Israel’s supreme court has revoked a law that allowed authorities to hold African migrants in detention for up to three years, in a move cheered by rights groups and criticised by hardliners as a threat to the country’s Jewish character.
Israel’s supreme court on Monday struck down a controversial year-old law that allowed authorities to hold African migrants in detention for up to three years without charge.
The law, which came into effect in June 2012, was intended to deter waves of illegal immigration from sub-Saharan Africa, but was slammed by human rights groups as an illegal way of handling people seeking asylum.
Reacting to the decision, Yariv Levine, a senior lawmaker in Prime Minister Benjamin Netanyahu’s right-wing Likud party, took to his Facebook page to accuse the court of having made a “mad decision to turn Israel from a Jewish state into one of all its immigrants”.
That point of view had been expressed by Netanyahu himself, who defended the law when it was first signed, arguing that it would help protect the Jewish character of Israel.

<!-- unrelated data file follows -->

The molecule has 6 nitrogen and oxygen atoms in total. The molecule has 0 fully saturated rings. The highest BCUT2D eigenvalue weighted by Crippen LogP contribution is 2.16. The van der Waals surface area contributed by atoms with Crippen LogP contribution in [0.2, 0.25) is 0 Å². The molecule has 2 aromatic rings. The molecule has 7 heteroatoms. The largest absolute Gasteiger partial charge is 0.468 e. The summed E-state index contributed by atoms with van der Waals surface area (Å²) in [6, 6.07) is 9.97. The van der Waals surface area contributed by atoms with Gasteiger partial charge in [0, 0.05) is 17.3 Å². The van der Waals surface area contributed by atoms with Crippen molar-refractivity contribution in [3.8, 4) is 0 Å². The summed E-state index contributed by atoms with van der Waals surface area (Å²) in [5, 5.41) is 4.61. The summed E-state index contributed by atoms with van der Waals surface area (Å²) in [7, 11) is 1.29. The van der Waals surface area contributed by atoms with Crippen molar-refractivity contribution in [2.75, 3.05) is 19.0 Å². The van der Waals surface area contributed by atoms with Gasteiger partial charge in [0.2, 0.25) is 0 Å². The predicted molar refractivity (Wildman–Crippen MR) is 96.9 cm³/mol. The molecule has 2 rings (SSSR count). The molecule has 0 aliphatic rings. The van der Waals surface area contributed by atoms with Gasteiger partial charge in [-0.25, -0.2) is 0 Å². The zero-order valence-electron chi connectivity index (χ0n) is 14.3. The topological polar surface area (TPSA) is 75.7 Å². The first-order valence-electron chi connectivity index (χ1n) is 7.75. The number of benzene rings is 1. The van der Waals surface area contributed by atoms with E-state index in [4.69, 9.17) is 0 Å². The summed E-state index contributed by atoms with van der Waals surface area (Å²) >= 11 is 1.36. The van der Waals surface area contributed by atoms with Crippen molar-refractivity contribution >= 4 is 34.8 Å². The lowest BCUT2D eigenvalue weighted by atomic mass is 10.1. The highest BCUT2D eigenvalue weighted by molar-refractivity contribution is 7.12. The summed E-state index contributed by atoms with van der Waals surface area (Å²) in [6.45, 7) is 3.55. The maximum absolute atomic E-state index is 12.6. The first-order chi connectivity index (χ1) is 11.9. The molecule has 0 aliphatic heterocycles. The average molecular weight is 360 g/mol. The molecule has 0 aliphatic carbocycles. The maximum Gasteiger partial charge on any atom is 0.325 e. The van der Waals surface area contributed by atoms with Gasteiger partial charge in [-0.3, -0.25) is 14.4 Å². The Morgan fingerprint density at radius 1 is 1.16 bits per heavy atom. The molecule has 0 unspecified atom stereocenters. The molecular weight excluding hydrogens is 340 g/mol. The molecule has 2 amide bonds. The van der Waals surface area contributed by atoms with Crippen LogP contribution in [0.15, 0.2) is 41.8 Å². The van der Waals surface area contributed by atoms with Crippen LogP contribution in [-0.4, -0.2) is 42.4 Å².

Netanyahu to pursue ‘determined policy’
But Chief Justice Asher Grunis, along with eight other justices on the panel, ruled that the law conflicted with Israel’s legal guarantees of basic “human dignity and freedom”, calling it “illegitimate constitutionally”. Many of the immigrants come from countries like Eritrea and Sudan, considered too dangerous for repatriation, and are therefore entitled to Israeli residency permits, the court said.
The court has given the government three months to decide what to do with the hundreds of migrants currently living in detention centres.
Several left-wing lawmakers cheered the decision. Michal Rozin of the Meretz party praised the court for “[stopping] anti-democratic legislation”.
Meanwhile, Netanyahu said he would observe the court’s decision while “implementing our determined policy that has already curtailed the infiltration”.
Most of the roughly 50,000 African migrants that have come to Israel since 2006 cross the desert of the Sinai Peninsula and then sneak through the porous Egyptian border.
A beefed-up border fence, however, has reduced such illegal immigration, with no crossings recorded since August.
Date created : 2013-09-17